How to determine the size of machines and tools used for industrial parts?
Today's industrial blow molding machines are efficient and predictable, and can usually rely on it to produce precision parts from the beginning. However, it is still wise to know some basic guidelines to help you get started with appropriately sized equipment and tools, especially if you are making a specific part for the first time.
First, carefully consider the part characteristics. Do you need flashing only on the top and bottom? Maybe the only way to make good parts is to always flash? Project the final weight of the part, and then estimate the injection volume, including the flash.
Only flashing on the top and bottom of the part will mean that the complete shot weight is 25% to 40% higher than the weight of the final trimmed part. If the flash is kept around, this may increase the weight of the lens by more than 60%.
Injection volume and cycle time will also affect the output required by the extruder. Estimate the required output capacity of the extruder with 80% of the maximum screw speed. The extruder must run well to ensure a low melting temperature. The hotter the material, the longer the cycle time.
The finished wall thickness of the part plays an important role in the cycle time. If the wall thickness is 0.060 inches or less, the cycle time will be in the range of 40 to 50 seconds. A wall thickness of 0.080 to 0.100 inches will result in a cycle of approximately 60 to 70 seconds. Parts with wall thicknesses of 0.120 to 0.180 inches can cause cycles of up to 180 seconds. These are only guidelines for estimation; for example, depending on nailing, the handles and very thick areas of the part will affect the entire cycle.
Another thing to consider carefully is the size of the accumulator head required for the parts and process. Here are some guidelines:
1. Determine the necessary head tool size. You may need a larger head capacity than the head required for individual output requirements in order to obtain the correct head tool size for the part.
2. According to the top/bottom or surrounding parts burrs, find the required parison flat plate. (Laying flat = tool diameter x 3.14÷2). This equation does not consider die expansion or parison pre-blowing.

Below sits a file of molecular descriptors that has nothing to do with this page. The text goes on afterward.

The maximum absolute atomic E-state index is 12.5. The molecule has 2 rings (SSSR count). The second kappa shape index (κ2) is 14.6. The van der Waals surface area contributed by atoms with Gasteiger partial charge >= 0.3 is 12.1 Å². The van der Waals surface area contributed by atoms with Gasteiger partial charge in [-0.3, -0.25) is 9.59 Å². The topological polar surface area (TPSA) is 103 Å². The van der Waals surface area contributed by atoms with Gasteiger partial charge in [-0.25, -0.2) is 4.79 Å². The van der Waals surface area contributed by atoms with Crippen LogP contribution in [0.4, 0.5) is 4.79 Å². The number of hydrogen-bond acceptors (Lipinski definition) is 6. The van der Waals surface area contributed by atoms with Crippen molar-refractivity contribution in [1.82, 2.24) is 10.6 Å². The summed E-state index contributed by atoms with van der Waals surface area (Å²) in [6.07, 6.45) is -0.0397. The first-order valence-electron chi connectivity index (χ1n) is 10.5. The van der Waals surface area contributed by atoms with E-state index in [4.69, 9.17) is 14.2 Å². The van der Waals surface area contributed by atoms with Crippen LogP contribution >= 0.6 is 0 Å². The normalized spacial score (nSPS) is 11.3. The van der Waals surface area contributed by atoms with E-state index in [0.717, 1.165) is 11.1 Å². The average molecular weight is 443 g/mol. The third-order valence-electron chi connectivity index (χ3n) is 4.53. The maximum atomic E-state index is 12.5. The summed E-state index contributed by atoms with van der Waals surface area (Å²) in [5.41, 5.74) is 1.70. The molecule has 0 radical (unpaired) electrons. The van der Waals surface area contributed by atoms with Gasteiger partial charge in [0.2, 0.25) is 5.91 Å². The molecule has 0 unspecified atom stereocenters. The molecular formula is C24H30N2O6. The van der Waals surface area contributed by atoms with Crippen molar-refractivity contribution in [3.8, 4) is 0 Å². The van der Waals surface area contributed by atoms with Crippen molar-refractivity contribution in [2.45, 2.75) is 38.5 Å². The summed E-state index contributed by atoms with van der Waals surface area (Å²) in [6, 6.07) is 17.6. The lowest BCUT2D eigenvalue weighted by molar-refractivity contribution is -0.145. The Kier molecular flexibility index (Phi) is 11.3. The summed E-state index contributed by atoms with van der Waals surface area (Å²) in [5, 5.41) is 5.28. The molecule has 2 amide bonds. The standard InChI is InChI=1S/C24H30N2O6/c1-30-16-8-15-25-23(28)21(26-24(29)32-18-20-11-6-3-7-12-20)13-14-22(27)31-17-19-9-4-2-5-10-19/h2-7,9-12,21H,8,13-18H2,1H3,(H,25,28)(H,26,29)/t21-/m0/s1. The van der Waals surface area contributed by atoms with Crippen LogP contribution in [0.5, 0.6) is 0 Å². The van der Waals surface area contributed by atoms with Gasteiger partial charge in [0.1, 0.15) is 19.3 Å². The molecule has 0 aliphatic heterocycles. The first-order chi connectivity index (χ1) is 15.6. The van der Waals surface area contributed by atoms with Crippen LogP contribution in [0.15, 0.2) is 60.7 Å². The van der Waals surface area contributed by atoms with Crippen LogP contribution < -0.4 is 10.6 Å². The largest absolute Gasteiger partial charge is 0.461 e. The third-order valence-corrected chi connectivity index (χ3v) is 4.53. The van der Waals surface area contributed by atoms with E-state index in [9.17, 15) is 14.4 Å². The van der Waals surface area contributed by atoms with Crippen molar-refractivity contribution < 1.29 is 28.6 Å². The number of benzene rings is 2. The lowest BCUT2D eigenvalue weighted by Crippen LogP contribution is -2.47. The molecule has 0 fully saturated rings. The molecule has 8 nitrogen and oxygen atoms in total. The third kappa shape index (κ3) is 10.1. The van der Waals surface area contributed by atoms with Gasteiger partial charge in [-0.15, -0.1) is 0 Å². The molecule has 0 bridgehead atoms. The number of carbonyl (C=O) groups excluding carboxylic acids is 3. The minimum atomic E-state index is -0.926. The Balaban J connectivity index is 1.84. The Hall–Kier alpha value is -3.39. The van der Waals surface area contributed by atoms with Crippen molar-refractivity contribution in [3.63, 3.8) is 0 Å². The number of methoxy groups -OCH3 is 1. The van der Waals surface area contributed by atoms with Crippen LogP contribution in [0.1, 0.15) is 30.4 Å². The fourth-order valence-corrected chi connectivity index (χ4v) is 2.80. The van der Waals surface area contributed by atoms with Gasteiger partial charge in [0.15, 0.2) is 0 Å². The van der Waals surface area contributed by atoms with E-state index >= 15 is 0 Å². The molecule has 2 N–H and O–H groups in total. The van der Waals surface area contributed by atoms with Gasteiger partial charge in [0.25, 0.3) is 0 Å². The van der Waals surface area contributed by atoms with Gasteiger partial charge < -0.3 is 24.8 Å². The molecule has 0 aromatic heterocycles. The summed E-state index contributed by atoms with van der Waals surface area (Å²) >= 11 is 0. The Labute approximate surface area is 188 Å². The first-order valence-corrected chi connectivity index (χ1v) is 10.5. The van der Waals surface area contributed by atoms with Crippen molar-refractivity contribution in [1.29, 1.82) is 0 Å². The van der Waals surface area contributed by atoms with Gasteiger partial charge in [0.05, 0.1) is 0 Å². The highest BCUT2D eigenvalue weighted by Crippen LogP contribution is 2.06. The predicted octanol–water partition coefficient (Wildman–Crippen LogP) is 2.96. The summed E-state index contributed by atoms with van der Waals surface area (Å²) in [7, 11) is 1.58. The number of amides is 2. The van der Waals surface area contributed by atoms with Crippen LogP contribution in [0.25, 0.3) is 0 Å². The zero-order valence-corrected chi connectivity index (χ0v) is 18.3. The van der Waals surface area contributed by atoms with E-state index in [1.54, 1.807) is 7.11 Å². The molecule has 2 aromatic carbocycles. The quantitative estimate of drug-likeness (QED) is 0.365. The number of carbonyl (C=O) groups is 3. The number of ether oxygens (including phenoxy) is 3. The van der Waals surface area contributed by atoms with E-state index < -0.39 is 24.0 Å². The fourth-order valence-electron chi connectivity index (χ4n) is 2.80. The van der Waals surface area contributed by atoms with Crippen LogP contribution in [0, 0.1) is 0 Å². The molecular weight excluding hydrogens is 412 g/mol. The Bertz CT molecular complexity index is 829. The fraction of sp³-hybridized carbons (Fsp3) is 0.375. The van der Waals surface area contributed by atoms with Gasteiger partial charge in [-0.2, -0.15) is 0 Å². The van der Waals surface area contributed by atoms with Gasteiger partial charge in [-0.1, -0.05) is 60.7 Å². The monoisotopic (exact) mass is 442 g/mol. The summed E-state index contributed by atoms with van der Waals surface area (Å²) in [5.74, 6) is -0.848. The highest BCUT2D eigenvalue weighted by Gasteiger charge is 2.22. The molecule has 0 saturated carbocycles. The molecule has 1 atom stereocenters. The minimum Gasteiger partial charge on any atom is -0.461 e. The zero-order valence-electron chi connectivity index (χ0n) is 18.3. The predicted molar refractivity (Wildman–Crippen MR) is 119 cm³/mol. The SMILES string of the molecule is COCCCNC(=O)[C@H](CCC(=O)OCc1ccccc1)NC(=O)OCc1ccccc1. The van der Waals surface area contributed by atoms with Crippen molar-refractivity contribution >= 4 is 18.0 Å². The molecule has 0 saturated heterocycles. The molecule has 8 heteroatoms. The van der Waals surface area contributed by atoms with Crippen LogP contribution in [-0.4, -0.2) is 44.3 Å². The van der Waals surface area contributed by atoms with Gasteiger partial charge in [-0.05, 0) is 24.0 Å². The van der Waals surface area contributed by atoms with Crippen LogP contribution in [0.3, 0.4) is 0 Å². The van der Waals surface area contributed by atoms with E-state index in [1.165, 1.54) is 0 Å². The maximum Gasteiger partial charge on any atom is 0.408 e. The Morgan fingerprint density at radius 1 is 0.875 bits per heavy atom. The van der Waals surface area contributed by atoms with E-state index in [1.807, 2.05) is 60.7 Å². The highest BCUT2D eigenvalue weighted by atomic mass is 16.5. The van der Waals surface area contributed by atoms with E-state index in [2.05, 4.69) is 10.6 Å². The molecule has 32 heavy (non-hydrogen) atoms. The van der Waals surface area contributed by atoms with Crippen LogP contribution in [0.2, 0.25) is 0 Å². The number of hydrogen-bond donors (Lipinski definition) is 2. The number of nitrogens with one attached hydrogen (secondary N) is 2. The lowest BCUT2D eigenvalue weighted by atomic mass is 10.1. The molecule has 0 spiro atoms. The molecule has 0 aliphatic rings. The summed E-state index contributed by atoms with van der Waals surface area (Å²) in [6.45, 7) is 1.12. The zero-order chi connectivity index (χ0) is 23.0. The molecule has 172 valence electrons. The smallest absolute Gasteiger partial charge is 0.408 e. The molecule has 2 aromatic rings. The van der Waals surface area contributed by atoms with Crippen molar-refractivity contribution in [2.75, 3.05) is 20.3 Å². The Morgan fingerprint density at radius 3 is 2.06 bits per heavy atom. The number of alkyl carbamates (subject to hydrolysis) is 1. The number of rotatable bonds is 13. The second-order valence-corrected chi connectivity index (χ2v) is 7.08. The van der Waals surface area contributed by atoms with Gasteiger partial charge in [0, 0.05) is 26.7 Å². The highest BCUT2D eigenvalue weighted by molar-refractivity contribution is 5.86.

3. Factors of parison expansion. Generally, larger mold diameters have smaller parison expansion. Small tools will produce a larger proportion of expansion.
4. Please keep in mind that for a given mold size, competing supervisors may produce different parison sizes.
5. Determine whether there is a limit to how much recycled material can be put back in the finished part.
6. Determine the required head volume according to the maximum injection volume. Please consider what other components can run on this computer.
7. Select the tool size according to the head size. Determine whether you need a convergent or divergent head tool. For double heads, please determine the required head center distance.
Next, you need to determine the size of the mold, including all the legs, the cylinder of the split mold, the water connector and the blow pin. This is very important if you run a double head with side-by-side molds on a fixed head centerline. The size of the pressure plate must be suitable for the size of the mold on the center line of the head.
Now you can determine the clamping tonnage required for the molded part. Use this as a guide:
HDPE: 500 to 600 pounds of force per linear inch.
HMW-HDPE: 600 to 700 lbf/in.
PP homopolymer: 500 to 600 lbf/in.
PP copolymer: 600 to 700 lbf/in.
Next, calculate the clamping force required to seal the parison: clamping length x lbf / linear inch ÷ 2000.
Calculate the blowing clamping force (keep the mold closed during the blowing process): the projected area of the blowing section x blowing pressure (about 100 psi) ÷ 2000.
Remember that once clamped, the clamping clamping force will end and the blowing clamping force will take over. Do not add these two values together.
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